“In a scene in “Zootopia,” the heroine, a well-intended bunny police officer named Judy Hopps, condescendingly calls a character of another species “articulate.”
The dubious compliment — reminiscent of a cringe-worthy comment Joe Biden made about then-candidate Barack Obama in 2007, is the kind of sharp-edged, topical joke you might expect from a late-night talk-show host or a grown-up animated show that plays on Cartoon Network’s Adult Swim block.
Instead the nuanced moment comes smack in the middle of a Walt Disney Animation Studios movie, and it’s not the only edgy reference — “Zootopia,” which opens Friday, also includes sly innuendoes about police profiling and workplace discrimination as well as allusions to grown-up pop culture favorites “The Godfather,” “Chinatown” and “Breaking Bad.”
Yes, the studio known for its fairy tale castles and doe-eyed princesses has sneaked a tart, subtle examination of bias into the middle of a talking-animals movie…
The thoughtful approach seems to be paying off. Critics have embraced the movie, which is rated 100% fresh on Rotten Tomatoes, and early box office reports suggest “Zootopia” may open nearly as strongly as another Disney Animation juggernaut, “Frozen,” did in its first weekend…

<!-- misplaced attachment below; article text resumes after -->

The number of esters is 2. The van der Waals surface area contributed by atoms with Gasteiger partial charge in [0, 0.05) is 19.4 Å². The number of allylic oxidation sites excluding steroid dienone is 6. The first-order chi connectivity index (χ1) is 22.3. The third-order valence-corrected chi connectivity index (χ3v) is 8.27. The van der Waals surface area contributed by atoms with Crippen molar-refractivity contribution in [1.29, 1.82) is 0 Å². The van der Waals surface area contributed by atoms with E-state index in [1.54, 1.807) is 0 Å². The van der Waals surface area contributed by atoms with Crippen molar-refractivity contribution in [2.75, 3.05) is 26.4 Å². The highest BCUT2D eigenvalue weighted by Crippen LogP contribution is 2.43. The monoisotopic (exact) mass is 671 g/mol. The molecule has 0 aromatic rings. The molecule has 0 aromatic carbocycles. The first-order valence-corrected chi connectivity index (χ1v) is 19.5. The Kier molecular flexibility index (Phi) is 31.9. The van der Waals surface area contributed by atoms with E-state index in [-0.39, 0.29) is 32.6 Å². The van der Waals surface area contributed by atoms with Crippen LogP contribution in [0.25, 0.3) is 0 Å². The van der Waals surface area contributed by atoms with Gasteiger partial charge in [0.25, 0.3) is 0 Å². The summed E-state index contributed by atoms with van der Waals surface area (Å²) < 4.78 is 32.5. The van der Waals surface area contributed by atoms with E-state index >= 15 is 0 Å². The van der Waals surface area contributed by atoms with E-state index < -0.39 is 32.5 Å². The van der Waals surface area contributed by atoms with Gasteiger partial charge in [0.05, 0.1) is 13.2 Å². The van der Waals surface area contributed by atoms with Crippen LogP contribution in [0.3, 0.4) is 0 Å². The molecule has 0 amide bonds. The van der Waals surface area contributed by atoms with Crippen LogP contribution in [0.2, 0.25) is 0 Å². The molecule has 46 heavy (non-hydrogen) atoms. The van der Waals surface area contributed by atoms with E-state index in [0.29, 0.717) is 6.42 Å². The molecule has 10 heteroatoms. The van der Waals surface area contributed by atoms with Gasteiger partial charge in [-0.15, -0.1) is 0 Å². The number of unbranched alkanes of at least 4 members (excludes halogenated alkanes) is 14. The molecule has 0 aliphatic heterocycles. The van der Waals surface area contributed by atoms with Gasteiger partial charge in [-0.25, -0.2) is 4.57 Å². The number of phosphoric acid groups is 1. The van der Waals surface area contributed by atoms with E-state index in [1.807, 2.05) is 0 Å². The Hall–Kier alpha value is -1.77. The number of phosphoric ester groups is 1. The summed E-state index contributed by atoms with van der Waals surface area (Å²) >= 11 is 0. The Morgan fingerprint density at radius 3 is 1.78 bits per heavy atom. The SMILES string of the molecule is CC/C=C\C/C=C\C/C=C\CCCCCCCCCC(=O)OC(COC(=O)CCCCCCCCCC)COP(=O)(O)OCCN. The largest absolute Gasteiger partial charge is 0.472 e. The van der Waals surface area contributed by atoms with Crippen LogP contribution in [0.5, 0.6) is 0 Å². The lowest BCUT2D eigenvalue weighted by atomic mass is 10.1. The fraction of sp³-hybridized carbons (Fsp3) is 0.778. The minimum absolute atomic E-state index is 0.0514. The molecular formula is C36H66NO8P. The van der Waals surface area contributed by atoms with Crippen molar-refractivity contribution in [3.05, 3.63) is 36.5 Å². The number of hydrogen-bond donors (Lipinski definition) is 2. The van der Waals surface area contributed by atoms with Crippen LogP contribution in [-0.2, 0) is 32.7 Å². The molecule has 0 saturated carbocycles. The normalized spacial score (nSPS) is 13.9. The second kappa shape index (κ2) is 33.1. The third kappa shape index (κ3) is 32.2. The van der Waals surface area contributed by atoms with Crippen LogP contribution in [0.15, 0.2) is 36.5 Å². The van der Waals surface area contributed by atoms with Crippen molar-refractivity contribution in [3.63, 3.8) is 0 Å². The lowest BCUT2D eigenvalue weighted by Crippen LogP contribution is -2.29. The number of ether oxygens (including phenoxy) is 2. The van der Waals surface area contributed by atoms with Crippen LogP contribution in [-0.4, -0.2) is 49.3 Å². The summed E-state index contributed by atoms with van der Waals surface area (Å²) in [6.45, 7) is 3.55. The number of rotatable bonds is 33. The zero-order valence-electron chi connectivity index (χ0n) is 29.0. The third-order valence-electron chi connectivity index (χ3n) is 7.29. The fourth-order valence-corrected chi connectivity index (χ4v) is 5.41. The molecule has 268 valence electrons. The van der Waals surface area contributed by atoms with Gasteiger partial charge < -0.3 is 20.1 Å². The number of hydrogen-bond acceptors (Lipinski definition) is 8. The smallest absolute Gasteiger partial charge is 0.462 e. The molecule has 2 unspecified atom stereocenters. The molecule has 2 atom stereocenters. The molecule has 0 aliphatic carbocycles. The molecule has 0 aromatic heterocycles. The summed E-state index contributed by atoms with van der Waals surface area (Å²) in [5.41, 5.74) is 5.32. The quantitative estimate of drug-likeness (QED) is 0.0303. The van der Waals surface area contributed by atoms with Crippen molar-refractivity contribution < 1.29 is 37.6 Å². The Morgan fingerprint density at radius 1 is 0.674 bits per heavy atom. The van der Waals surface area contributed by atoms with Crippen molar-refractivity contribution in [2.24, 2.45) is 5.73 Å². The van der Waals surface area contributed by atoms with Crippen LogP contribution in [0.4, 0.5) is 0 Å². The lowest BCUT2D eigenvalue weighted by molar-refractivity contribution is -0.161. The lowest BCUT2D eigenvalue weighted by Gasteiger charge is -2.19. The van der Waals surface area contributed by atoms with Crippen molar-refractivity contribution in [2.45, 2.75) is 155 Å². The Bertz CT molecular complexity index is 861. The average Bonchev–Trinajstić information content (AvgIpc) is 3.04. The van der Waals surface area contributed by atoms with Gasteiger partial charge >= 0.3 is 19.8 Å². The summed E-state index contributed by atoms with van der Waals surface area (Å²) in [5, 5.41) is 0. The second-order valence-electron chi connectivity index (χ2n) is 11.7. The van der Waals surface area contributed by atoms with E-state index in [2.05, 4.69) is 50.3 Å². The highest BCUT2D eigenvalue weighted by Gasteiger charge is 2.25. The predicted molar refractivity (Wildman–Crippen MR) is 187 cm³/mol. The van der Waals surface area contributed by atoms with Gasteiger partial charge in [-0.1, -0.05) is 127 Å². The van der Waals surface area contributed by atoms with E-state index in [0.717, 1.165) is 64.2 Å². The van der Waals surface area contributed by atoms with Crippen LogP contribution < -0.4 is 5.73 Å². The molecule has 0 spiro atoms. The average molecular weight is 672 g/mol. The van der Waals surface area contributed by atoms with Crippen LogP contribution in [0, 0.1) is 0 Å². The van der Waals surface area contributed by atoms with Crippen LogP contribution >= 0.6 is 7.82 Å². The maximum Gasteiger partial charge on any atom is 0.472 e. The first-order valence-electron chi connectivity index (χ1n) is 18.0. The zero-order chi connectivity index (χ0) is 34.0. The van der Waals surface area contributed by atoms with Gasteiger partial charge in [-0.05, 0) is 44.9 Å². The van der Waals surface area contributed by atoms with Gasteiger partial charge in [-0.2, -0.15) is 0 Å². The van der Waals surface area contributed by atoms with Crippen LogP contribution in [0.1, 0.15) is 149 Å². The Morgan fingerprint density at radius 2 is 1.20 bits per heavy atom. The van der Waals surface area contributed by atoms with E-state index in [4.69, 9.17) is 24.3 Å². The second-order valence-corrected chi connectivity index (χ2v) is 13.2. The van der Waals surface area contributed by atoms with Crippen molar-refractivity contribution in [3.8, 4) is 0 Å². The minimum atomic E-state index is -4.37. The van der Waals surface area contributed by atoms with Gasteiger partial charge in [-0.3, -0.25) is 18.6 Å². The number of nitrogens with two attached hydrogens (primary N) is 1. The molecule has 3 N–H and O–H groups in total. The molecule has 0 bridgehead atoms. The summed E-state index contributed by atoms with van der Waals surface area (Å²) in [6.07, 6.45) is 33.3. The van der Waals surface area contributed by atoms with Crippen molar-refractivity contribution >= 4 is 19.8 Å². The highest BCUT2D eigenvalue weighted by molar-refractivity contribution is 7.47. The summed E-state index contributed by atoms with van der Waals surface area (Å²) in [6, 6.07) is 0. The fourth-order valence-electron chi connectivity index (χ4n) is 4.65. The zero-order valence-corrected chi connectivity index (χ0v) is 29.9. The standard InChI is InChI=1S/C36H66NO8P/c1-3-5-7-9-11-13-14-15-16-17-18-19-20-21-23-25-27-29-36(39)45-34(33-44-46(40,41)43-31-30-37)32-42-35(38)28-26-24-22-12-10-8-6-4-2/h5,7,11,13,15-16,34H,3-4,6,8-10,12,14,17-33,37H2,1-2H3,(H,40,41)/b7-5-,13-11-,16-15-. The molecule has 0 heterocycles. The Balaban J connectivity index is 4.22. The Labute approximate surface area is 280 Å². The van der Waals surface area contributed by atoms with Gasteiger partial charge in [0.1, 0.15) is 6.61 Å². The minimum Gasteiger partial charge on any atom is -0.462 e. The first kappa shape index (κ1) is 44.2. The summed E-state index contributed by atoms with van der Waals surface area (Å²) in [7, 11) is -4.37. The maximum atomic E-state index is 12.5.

Female police officers spoke with the filmmakers about challenges they faced — including having trouble finding male officers willing to partner with them. In the case of Judy Hopps, who also faces difficulty being taken seriously as a police officer, animators used small scale to dramatize her struggle, as she struggled to hop up on a chair in the police department.
“We go more species-ist rather than gender-based,” said Howard. “The fact that Judy is actually struggling against this is pretty relatable for a lot of people.”
One dilemma the directors faced was whether to have animals play to or against stereotype. Ultimately they decided on a mix of the two — slow-as-molasses sloths, hilariously, staff the Zootopia DMV in a scene that will resonate for anyone who has ever waited to renew a driver’s license. But Judy Hopps is the opposite of a timid bunny. And some animals — like a fierce, tiny shrew who plays a Vito Corleone type, are an amusing mix of biological accuracy and visual joke.
“For a while we were saying, ‘Every animal should be their cliche,'” Moore said. “But that’s not servicing the theme at all. And then it turned into, ‘Every animal should be the opposite of their cliche.’ It was a journey to get to the point of, the world is not black and white. There’s so much gray.
“So maybe in the world of Zootopia it should be that sometimes they are cliche, sometimes they aren’t. That gives us that gray that better reflects our world. It makes Judy’s struggle and journey more authentic.
Are we just who we’re born to be or do we have control over our destiny…?”